Ive been really following this post with a big interest, ive been tempted to reply many times to other postings, but due to work pressures, a small mobile phone, and on the go, i waited until the next day, that never gave me the chance.

Its been a really fascinating topic, and a topic i have gleaned a lot of academic knowledge from.

Two things that have really made me think, a while back, someone posted the "Brute force and common sense approach" to this sort of engineering problem. ie take an engine that is maybe 25% bigger then the 2 motors used to fly a device like this, make it as best as you can, then sort out the short falls later, this is the brute force approach, and as a 'seasoned' engineer, used to playing with things bigger then this, this was my 'gut' feelings from the start.

The second was the 50 watts per pound to lift a UAV. Thats not an impossible reality, ive seen adverts and data sheets for small alternators that fit inside the nose cone of an RC prop, will generate from 150 watts to over 5Kw, the tiny one will cost you $2500

Somewhere along the line here, i might be mistaken in thinking, we might have missed some of the basics. I think more of the brute force approach, and less of the maths might get a more reasonable result.

Again, from my dim and distant days, when i wasted my time in Uni, and then worked in the Electrical generating field, a good rule of thumb was...expect about 80% efficiency, 85 if you wanted a bonus on your salary! Scaling things down makes the job easier, as you can factor in other quantities as well.

Please dont abandon this topic, im learning as well!

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I think you've managed to get at least a few of us behind your concept, Dr. L. I think your brute force method may end up working, albeit with some trouble at first. What are your ideas for the airframe? Also, does it necessarily have to be a UAV to study the hybrid angle?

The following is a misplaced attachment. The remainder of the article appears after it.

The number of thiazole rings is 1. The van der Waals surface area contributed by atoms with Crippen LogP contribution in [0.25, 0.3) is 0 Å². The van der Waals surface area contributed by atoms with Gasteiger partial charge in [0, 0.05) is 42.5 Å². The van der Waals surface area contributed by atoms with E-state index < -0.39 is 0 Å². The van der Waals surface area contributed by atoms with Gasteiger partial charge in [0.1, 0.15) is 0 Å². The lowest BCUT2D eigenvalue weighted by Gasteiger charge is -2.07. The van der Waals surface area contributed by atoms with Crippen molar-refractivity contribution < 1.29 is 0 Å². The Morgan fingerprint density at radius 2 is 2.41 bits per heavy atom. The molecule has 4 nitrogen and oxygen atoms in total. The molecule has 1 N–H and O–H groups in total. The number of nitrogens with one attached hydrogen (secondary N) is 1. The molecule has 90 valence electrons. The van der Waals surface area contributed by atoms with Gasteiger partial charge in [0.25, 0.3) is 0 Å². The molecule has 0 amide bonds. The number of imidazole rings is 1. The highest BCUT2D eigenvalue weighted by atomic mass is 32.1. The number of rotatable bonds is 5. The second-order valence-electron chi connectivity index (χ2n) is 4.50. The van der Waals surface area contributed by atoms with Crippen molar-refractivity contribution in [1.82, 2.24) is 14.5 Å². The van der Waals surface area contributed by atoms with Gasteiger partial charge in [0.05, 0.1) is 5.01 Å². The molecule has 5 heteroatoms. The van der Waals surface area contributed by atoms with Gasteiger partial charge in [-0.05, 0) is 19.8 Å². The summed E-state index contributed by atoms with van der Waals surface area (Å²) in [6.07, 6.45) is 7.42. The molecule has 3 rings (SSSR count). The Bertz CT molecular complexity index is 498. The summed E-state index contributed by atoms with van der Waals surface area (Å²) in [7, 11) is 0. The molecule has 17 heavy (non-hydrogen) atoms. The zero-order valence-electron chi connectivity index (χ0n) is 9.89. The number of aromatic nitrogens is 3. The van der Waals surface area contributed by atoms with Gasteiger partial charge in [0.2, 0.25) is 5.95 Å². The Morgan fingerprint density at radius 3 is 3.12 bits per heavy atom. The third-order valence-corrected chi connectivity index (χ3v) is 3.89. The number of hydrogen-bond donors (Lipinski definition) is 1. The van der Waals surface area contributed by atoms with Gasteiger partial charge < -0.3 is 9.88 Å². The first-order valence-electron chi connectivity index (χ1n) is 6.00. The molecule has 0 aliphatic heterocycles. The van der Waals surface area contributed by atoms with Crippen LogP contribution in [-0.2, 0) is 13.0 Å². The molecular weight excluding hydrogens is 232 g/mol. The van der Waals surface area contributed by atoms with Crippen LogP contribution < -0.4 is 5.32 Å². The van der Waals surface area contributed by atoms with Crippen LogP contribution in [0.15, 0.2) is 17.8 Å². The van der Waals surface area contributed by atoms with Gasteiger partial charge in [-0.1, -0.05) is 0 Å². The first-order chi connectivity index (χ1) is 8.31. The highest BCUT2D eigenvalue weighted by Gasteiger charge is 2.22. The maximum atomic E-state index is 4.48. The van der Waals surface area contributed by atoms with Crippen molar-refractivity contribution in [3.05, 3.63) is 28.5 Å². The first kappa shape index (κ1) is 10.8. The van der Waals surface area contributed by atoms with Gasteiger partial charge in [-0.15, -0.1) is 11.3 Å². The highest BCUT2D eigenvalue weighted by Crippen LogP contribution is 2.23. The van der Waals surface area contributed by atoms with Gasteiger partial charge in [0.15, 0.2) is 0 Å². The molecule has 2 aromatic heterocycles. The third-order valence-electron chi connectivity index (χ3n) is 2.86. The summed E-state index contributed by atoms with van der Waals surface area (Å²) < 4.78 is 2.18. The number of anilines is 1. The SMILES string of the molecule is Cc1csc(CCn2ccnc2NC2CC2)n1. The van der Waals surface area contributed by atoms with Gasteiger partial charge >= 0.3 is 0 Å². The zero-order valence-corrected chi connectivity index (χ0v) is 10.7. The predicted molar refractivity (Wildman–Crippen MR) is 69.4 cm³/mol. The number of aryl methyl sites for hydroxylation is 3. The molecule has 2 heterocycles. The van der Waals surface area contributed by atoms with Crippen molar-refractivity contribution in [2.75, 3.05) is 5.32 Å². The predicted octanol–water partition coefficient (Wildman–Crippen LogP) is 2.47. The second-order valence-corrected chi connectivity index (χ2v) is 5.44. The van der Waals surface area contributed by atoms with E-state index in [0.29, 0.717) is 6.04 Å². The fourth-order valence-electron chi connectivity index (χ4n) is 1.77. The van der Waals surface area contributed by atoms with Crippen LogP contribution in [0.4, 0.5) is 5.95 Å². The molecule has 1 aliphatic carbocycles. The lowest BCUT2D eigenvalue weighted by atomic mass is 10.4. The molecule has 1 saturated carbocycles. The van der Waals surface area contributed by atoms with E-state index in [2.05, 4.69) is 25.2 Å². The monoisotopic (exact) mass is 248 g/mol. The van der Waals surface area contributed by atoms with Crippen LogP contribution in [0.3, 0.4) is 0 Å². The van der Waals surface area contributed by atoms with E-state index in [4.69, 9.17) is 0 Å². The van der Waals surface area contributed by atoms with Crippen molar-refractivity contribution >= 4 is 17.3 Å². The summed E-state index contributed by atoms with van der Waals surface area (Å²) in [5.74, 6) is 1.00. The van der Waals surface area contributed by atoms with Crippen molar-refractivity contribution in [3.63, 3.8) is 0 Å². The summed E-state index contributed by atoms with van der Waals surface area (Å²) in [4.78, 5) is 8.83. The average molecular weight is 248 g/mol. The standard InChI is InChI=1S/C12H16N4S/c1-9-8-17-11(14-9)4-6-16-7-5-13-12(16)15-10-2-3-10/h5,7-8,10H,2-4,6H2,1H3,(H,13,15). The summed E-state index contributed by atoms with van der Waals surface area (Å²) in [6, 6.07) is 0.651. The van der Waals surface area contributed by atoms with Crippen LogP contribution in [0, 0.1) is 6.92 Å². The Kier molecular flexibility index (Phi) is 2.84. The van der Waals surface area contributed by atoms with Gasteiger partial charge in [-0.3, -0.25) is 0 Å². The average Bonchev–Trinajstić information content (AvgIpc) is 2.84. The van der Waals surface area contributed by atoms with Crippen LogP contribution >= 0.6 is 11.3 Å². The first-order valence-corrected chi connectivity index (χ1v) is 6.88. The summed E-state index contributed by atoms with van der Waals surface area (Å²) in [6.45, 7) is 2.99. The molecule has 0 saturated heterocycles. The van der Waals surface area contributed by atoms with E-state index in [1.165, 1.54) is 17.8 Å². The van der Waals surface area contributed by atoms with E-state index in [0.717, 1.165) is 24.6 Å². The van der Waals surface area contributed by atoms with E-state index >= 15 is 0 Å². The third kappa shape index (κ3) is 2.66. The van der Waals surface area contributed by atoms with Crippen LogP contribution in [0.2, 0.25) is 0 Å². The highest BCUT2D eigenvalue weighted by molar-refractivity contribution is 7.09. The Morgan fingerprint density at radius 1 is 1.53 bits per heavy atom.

Im on very much a learning curve here, my RC world experience is very limited, but engineering very diverse.

This story started over a year ago in Indonesia, after wrecking a 450 class heli, many times, it evolved into a single coaxial UAV and an interesting learning curve.

When i adopt the brute force thinking methods, and gut feel engineering principles, i look at a small heli, 450 class (and bigger) with an internal combustion engine. Now add a second coaxial set of rotors, the power delivered from the engine will need to twice the amount for double the payload (im still talking gut feeling here, and not mathematics) now for ease of control, we want to control the 2 sets of rotors by motor. We will keep it inefficient but simple, DC brushed motors and we need to feed these from a DC source. Batteries, no matter how good, wont give you the duration, so it has to come from a generator driven by an internal combustion engine. Add in a poor efficiency conversion factor for the power train, lets be generous, and say the best efficiency we can convert from an IC engine is going to be around 65% the 50 watts energy required, to lift 1 lb, and with a UAV of say 20+ lbs you are heading towards the 2Kw mark, there are many small IC engines which will deliver this. (theoretically)

One of the biggest payloads is the alternator/generator followed by the fuel.

At the moment, the airframe is undecided, very likely to be aluminium to try the idea's out, and see what sort of lift/payload we can realistically generate. If we have enough margin in payload, then maybe look along the monocoque shell construction using carbon fibre.

If im wrong with any of my assumptions, or gut feelings, let me know, im always happy to have a re-think.

100 watts per pound is the generally accepted number that works well. Yes you can do it for less but wing loading will have to reduce somewhat. 

What are these brushed motors of which you speak? Perhaps I heard they powered the ark?

You can get twin motors on the same shaft axis so an electric power solution is out there. They are just expensive

So, I think you have a decent idea now of what hardware is available and feasible. My best advice, as a fellow engineer, is to take the time proven approach to designing something like this: Define your problem thoroughly (pretty much already done); Define your constraints (budget, environment, size, etc.); Decide on the components that you will be sourcing, rather than making (i.e. engines, motors, etc.); Finally, design your problem's solution around the constraints present both from external (money, environment) and internal (pre selected components) factors. I'd suggest picking an engine first, and then working your way down the list. As always, we're here to help if you hit any snags along the way.

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